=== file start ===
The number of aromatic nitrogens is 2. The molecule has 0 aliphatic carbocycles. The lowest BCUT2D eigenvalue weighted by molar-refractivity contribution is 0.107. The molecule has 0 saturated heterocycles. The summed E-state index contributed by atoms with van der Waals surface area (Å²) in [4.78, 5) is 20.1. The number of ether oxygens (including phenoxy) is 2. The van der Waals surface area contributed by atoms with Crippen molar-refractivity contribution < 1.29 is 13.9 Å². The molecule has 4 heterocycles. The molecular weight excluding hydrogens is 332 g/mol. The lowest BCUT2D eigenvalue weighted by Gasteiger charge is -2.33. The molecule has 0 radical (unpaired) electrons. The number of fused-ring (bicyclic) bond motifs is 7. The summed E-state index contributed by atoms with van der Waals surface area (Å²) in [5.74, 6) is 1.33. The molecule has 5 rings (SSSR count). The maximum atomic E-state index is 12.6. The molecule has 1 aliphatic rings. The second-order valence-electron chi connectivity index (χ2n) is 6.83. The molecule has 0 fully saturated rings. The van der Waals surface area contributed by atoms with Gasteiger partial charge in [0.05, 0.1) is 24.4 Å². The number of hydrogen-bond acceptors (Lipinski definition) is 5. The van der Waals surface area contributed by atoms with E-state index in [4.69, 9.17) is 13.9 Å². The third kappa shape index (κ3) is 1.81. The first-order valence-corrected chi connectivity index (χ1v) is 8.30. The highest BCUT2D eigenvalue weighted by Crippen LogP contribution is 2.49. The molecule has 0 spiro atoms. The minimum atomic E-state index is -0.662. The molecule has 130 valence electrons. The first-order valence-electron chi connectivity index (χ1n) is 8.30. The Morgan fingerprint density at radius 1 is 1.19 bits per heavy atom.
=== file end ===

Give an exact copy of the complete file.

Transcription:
The number of aromatic nitrogens is 2. The molecule has 0 aliphatic carbocycles. The lowest BCUT2D eigenvalue weighted by molar-refractivity contribution is 0.107. The molecule has 0 saturated heterocycles. The summed E-state index contributed by atoms with van der Waals surface area (Å²) in [4.78, 5) is 20.1. The number of ether oxygens (including phenoxy) is 2. The van der Waals surface area contributed by atoms with Crippen molar-refractivity contribution < 1.29 is 13.9 Å². The molecule has 4 heterocycles. The molecular weight excluding hydrogens is 332 g/mol. The lowest BCUT2D eigenvalue weighted by Gasteiger charge is -2.33. The molecule has 0 radical (unpaired) electrons. The number of fused-ring (bicyclic) bond motifs is 7. The summed E-state index contributed by atoms with van der Waals surface area (Å²) in [5.74, 6) is 1.33. The molecule has 5 rings (SSSR count). The maximum atomic E-state index is 12.6. The molecule has 1 aliphatic rings. The second-order valence-electron chi connectivity index (χ2n) is 6.83. The molecule has 0 fully saturated rings. The van der Waals surface area contributed by atoms with Gasteiger partial charge in [0.05, 0.1) is 24.4 Å². The number of hydrogen-bond acceptors (Lipinski definition) is 5. The van der Waals surface area contributed by atoms with E-state index in [4.69, 9.17) is 13.9 Å². The third kappa shape index (κ3) is 1.81. The first-order valence-corrected chi connectivity index (χ1v) is 8.30. The highest BCUT2D eigenvalue weighted by Crippen LogP contribution is 2.49. The molecule has 0 spiro atoms. The minimum atomic E-state index is -0.662. The molecule has 130 valence electrons. The first-order valence-electron chi connectivity index (χ1n) is 8.30. The Morgan fingerprint density at radius 1 is 1.19 bits per heavy atom.